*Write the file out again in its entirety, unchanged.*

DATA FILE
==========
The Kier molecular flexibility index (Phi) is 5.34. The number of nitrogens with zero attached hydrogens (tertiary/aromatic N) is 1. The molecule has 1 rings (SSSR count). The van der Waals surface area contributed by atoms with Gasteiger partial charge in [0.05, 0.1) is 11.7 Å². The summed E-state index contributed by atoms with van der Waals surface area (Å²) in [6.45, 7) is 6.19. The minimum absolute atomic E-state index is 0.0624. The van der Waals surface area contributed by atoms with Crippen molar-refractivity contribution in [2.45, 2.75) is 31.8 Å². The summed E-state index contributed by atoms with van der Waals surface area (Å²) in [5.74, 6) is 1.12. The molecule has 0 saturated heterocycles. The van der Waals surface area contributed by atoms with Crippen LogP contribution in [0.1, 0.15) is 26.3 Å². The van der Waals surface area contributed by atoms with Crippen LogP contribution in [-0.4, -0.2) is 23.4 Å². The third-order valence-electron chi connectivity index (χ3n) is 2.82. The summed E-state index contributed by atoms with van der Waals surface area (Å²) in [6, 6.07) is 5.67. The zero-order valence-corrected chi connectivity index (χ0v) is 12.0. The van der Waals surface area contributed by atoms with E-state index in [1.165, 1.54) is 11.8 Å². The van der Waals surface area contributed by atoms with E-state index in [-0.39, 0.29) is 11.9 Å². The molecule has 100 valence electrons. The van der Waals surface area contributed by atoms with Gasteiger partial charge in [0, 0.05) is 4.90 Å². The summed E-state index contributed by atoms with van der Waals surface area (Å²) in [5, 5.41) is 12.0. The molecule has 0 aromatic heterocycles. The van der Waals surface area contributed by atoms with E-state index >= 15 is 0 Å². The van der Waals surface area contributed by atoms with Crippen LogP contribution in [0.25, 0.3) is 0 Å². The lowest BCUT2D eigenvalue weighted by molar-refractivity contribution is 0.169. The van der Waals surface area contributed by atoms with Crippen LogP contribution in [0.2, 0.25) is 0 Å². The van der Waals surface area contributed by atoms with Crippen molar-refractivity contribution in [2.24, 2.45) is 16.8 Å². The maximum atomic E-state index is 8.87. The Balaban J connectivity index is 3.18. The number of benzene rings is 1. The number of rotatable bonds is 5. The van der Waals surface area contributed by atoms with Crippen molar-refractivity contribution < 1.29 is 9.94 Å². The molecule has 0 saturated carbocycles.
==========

The Kier molecular flexibility index (Phi) is 5.34. The number of nitrogens with zero attached hydrogens (tertiary/aromatic N) is 1. The molecule has 1 rings (SSSR count). The van der Waals surface area contributed by atoms with Gasteiger partial charge in [0.05, 0.1) is 11.7 Å². The summed E-state index contributed by atoms with van der Waals surface area (Å²) in [6.45, 7) is 6.19. The minimum absolute atomic E-state index is 0.0624. The van der Waals surface area contributed by atoms with Crippen molar-refractivity contribution in [2.45, 2.75) is 31.8 Å². The summed E-state index contributed by atoms with van der Waals surface area (Å²) in [5.74, 6) is 1.12. The molecule has 0 saturated heterocycles. The van der Waals surface area contributed by atoms with Crippen LogP contribution in [0.1, 0.15) is 26.3 Å². The van der Waals surface area contributed by atoms with Crippen LogP contribution in [-0.4, -0.2) is 23.4 Å². The third-order valence-electron chi connectivity index (χ3n) is 2.82. The summed E-state index contributed by atoms with van der Waals surface area (Å²) in [6, 6.07) is 5.67. The zero-order valence-corrected chi connectivity index (χ0v) is 12.0. The van der Waals surface area contributed by atoms with E-state index in [1.165, 1.54) is 11.8 Å². The van der Waals surface area contributed by atoms with E-state index in [-0.39, 0.29) is 11.9 Å². The molecule has 100 valence electrons. The van der Waals surface area contributed by atoms with Gasteiger partial charge in [0, 0.05) is 4.90 Å². The summed E-state index contributed by atoms with van der Waals surface area (Å²) in [5, 5.41) is 12.0. The molecule has 0 aromatic heterocycles. The van der Waals surface area contributed by atoms with E-state index >= 15 is 0 Å². The van der Waals surface area contributed by atoms with Crippen LogP contribution in [0.25, 0.3) is 0 Å². The lowest BCUT2D eigenvalue weighted by molar-refractivity contribution is 0.169. The van der Waals surface area contributed by atoms with Crippen LogP contribution in [0.2, 0.25) is 0 Å². The van der Waals surface area contributed by atoms with Crippen molar-refractivity contribution in [2.24, 2.45) is 16.8 Å². The maximum atomic E-state index is 8.87. The Balaban J connectivity index is 3.18. The number of benzene rings is 1. The number of rotatable bonds is 5. The van der Waals surface area contributed by atoms with Crippen molar-refractivity contribution < 1.29 is 9.94 Å². The molecule has 0 saturated carbocycles.